We had a fanciful bowl that my wife loved, a red and orange and yellow glassblown design all swirled together, that featured prominently on a shelf in our kitchen. It had a small bowl-like cavity in the middle surrounded by a flat decorative ring-like exterior.
It was much, much more artful than useful. In fact we never used it at all. But it was very nice to look at.
So needless to say my wife was very disappointed when I broke it about a year ago.
I attempted to move this beautiful glass piece without completely drying off my hands, I lost the grip and the bowl clanged on our counter top and broke into three pieces. My wife shot me a very disapproving look before she banished me from the kitchen and began to clean up and mourn over her favorite dish.
It was the last I saw of it.
Until last week. We bought our son a small fish for his birthday this year. Last week I found him and my wife cleaning out the fish’s small tank on the kitchen table. And while the tank was being cleaned,
Each week I receive emails from Leave Law Behind readers. Some are interested in coaching, some have questions about that week’s post, and some just want to share their journey and be heard. I read and respond to every email – it’s one of my favorite parts of this job.
One reader recently wrote in to tell me that she is exploring leaving the law because she just doesn’t know who she is helping. She does not have a particular connection to the client. She does not have a particular connection to the firm’s partners. She can’t pinpoint who she is actually helping with her work. And if she is helping someone, she doesn’t know exactly how. She doesn’t see the good in what she does. She doesn’t feel appreciated.
It got me thinking about one of the major mindshifts, one of the major keys, to not only leaving the law, but to living a meaningful, wealthy lifestyle.
And that is to focus on helping others. To do something, create something, sell something, that can help people at scale (help many people) or in magnitude (help at least some people in a significant way).
I’m always on the lookout for stories from the Leave Law Behind community, of people first realizing they want to do something different to those people who take that first step and actually leave and do something else.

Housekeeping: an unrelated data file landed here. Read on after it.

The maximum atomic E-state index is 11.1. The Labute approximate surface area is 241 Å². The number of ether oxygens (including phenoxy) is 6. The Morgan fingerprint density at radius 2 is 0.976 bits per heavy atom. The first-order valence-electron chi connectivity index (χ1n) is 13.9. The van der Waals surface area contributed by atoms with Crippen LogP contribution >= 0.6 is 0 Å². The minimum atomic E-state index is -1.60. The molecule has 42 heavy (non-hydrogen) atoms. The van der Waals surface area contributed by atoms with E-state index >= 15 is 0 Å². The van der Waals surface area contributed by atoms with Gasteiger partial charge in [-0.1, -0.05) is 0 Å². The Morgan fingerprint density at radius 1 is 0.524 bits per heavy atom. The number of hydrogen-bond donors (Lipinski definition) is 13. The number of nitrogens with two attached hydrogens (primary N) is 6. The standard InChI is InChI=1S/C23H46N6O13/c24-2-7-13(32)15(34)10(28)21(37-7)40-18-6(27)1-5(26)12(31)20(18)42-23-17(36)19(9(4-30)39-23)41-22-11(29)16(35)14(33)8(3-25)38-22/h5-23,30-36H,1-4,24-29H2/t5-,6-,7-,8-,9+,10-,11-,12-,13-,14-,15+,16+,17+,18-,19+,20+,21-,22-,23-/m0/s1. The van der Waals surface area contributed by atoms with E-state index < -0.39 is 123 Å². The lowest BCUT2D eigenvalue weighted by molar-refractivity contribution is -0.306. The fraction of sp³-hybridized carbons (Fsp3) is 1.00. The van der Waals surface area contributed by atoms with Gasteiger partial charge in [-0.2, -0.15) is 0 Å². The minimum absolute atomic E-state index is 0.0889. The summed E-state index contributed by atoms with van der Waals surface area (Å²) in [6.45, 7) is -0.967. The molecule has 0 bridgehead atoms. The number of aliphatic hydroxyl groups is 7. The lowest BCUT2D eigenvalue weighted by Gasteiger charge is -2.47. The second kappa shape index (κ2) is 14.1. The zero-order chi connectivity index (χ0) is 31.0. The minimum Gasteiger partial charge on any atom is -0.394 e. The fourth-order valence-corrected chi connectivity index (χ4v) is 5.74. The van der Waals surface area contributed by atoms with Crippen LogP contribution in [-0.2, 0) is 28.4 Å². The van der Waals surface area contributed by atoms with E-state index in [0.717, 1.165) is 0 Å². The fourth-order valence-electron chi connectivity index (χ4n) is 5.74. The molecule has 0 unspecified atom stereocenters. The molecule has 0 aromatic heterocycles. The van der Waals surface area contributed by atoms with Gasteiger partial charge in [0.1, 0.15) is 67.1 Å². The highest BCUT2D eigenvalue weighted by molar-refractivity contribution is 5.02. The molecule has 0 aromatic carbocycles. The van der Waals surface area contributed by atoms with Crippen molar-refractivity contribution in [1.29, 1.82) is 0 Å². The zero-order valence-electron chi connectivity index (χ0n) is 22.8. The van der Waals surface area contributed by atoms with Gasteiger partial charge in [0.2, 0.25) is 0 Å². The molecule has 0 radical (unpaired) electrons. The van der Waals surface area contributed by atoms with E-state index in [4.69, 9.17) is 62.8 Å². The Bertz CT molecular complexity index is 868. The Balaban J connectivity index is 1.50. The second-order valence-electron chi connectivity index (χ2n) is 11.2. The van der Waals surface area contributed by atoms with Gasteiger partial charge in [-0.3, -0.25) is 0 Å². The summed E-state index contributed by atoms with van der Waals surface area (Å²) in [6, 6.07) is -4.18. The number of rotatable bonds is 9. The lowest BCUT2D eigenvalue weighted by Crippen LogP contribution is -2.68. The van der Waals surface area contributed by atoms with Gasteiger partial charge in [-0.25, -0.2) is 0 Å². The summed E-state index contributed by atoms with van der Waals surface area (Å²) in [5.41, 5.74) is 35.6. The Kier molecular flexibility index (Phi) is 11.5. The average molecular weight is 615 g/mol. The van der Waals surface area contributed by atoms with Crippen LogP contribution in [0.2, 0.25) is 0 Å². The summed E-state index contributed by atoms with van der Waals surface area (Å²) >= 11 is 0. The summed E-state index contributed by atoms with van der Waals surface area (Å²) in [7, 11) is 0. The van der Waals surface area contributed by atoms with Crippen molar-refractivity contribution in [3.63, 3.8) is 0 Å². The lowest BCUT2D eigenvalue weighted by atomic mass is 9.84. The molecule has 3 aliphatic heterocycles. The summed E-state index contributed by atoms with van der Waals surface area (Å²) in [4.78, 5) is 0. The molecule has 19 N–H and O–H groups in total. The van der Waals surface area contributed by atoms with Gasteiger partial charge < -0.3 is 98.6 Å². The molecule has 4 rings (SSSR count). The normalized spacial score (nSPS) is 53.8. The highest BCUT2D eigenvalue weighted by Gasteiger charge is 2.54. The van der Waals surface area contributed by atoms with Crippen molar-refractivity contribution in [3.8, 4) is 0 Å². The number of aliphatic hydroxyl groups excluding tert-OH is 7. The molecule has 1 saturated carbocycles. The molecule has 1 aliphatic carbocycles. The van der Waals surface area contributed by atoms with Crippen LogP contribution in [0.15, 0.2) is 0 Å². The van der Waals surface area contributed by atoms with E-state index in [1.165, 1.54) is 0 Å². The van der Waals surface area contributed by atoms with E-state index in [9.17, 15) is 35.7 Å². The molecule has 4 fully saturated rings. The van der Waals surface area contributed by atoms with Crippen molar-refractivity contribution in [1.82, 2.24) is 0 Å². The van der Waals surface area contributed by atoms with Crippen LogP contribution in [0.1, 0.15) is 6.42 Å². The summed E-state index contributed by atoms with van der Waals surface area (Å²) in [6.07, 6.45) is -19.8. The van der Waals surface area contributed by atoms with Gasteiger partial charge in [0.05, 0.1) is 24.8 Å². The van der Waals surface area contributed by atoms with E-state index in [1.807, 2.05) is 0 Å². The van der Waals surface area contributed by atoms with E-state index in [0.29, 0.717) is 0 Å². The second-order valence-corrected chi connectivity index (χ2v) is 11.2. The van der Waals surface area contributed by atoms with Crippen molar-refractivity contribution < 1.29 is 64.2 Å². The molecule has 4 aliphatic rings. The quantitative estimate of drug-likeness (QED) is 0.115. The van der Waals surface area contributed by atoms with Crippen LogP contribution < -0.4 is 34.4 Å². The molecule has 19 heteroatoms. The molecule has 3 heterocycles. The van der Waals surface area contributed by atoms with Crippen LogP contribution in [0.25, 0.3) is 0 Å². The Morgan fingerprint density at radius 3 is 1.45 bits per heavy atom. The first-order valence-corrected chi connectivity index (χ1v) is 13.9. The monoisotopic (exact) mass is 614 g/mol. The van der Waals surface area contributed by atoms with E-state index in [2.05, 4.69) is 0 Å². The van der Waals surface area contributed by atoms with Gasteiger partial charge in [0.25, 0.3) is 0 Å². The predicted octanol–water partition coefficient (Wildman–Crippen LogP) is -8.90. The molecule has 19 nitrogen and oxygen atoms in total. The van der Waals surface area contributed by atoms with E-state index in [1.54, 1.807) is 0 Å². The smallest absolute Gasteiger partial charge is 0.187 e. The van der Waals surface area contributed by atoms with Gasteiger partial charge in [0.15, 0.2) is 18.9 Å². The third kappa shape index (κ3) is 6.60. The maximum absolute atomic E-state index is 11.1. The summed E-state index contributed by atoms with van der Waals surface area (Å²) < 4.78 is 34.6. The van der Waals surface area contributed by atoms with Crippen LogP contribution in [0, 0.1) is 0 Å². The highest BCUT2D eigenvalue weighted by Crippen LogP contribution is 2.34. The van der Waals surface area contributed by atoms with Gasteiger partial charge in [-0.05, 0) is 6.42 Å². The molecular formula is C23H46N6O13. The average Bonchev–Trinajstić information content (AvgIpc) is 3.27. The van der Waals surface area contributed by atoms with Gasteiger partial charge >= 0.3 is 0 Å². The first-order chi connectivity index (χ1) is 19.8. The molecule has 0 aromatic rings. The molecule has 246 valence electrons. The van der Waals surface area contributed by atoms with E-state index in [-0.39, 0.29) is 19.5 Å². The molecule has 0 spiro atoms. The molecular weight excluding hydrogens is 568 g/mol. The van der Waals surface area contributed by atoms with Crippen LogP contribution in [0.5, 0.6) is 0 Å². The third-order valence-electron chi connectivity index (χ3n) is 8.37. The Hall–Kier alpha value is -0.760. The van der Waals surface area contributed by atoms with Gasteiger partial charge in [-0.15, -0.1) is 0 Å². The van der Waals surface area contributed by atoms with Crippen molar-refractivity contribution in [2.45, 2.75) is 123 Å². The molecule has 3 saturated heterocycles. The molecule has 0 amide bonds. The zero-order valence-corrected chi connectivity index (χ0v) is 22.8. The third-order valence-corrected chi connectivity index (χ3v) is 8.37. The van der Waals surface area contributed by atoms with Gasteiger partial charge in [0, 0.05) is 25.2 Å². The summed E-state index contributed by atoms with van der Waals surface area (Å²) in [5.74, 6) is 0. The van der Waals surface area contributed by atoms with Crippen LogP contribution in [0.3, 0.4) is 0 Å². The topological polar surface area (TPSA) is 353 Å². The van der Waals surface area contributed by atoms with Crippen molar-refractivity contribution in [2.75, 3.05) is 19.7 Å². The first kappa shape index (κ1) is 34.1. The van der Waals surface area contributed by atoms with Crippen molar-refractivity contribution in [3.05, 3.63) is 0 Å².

Here is the story of Sheila Agnew, a Leave Law Behind reader, former family law attorney and now published author. She has a compelling life story, of leaving the law … going back to it … and now finding her Unique Genius as a writer. I hope you enjoy.
In 2003 I was a new, lateral, commercial litigation associate at a fairly small firm in downtown Manhattan. On my first Tuesday morning, a senior partner stepped into my office:
“Welcome to the firm Susan. How are you getting on?”
“Fine,” I said.
I didn’t point out that my name wasn’t Susan. I didn’t care enough to bother.
“Wonderful,” he boomed, “we’re quiet in commercial litigation at the moment but there’s lots of work for you in matrimonial litigation. There’s a case going to trial in a few weeks.”
It was not my dream as a little girl to grow up to be a divorce lawyer.
Two people I recently worked with have just now left the law for alternative, non-law jobs that are in real good alignment with their skills and strengths and enjoyments.
Needless to say, when they told me they had received and accepted the job offer, I was ecstatic. They were ecstatic. It’s why we do this.
One comment jumped out. Constructing her Unique Genius narrative, one student told me, was how she was able to gain real momentum and confidence in leaving.
Once she felt good about her narrative, based on her Unique Genius skills and strengths, she could finally talk about herself (to friends, family, at informational interview coffees, in hiring interview meetings) with confidence, pride and clarity.
To put it another way, she said she could finally talk about herself without worrying she sounded pitiful or, alternatively, like a conceited *$&(%^$#.
Unique Genius, a refresher
One of the main tenets of Leave Law Behind is to not worry first about finding a non-law job, or what title our non-law job should have or what salary the non-law job should provide or what stature this non-law job carries with it.
One of the biggest hurdles we face in leaving the law is money.
Some of us make a lot of money as attorneys. Some of us do okay, and are able to pay our bills and our student loans and get by. And others of us are out of a job, or jumping from contract gig to contract gig, and money is a major source of our anxiety.
And whatever the case may be, we are unhappy or dissatisfied or out of sorts and want to leave the law but we feel that we can never make enough money if we were to leave and take a non-law job.
What we really make
According to the New York Times, first year BigLaw associates make around $160,000 a year.
According to CNN.com, most of the rest of us make $62,000 a year.
And in conversations with many of you, the salary figures are all across the board.